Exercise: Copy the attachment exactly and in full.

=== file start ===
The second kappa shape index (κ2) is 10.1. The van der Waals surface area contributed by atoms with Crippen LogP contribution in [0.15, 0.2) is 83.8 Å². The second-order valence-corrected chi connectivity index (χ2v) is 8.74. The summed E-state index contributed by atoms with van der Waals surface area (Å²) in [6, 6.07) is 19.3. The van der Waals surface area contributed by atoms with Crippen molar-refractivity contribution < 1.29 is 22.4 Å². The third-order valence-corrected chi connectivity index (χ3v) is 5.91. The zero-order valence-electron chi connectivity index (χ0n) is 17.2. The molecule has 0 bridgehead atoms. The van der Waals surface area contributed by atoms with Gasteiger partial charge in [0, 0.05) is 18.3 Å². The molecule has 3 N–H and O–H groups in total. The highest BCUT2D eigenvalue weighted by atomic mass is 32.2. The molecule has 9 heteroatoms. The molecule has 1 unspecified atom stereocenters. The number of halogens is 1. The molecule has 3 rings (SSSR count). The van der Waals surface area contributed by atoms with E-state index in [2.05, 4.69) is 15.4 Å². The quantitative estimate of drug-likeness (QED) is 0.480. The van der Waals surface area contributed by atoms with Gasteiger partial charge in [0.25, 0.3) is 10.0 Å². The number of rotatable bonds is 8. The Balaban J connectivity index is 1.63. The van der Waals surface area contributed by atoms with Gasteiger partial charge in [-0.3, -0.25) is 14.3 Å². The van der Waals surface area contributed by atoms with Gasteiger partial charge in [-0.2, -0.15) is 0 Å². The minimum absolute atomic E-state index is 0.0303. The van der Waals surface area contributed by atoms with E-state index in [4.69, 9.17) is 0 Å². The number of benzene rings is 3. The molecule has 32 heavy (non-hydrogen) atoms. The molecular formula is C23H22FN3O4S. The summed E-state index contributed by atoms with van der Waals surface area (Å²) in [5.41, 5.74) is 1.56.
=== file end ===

The second kappa shape index (κ2) is 10.1. The van der Waals surface area contributed by atoms with Crippen LogP contribution in [0.15, 0.2) is 83.8 Å². The second-order valence-corrected chi connectivity index (χ2v) is 8.74. The summed E-state index contributed by atoms with van der Waals surface area (Å²) in [6, 6.07) is 19.3. The van der Waals surface area contributed by atoms with Crippen molar-refractivity contribution < 1.29 is 22.4 Å². The third-order valence-corrected chi connectivity index (χ3v) is 5.91. The zero-order valence-electron chi connectivity index (χ0n) is 17.2. The molecule has 0 bridgehead atoms. The van der Waals surface area contributed by atoms with Gasteiger partial charge in [0, 0.05) is 18.3 Å². The molecule has 3 N–H and O–H groups in total. The highest BCUT2D eigenvalue weighted by atomic mass is 32.2. The molecule has 9 heteroatoms. The molecule has 1 unspecified atom stereocenters. The number of halogens is 1. The molecule has 3 rings (SSSR count). The van der Waals surface area contributed by atoms with E-state index in [2.05, 4.69) is 15.4 Å². The quantitative estimate of drug-likeness (QED) is 0.480. The van der Waals surface area contributed by atoms with Gasteiger partial charge in [0.25, 0.3) is 10.0 Å². The number of rotatable bonds is 8. The Balaban J connectivity index is 1.63. The van der Waals surface area contributed by atoms with Gasteiger partial charge in [-0.3, -0.25) is 14.3 Å². The van der Waals surface area contributed by atoms with Gasteiger partial charge in [-0.2, -0.15) is 0 Å². The minimum absolute atomic E-state index is 0.0303. The van der Waals surface area contributed by atoms with E-state index in [4.69, 9.17) is 0 Å². The number of benzene rings is 3. The molecule has 32 heavy (non-hydrogen) atoms. The molecular formula is C23H22FN3O4S. The summed E-state index contributed by atoms with van der Waals surface area (Å²) in [5.41, 5.74) is 1.56.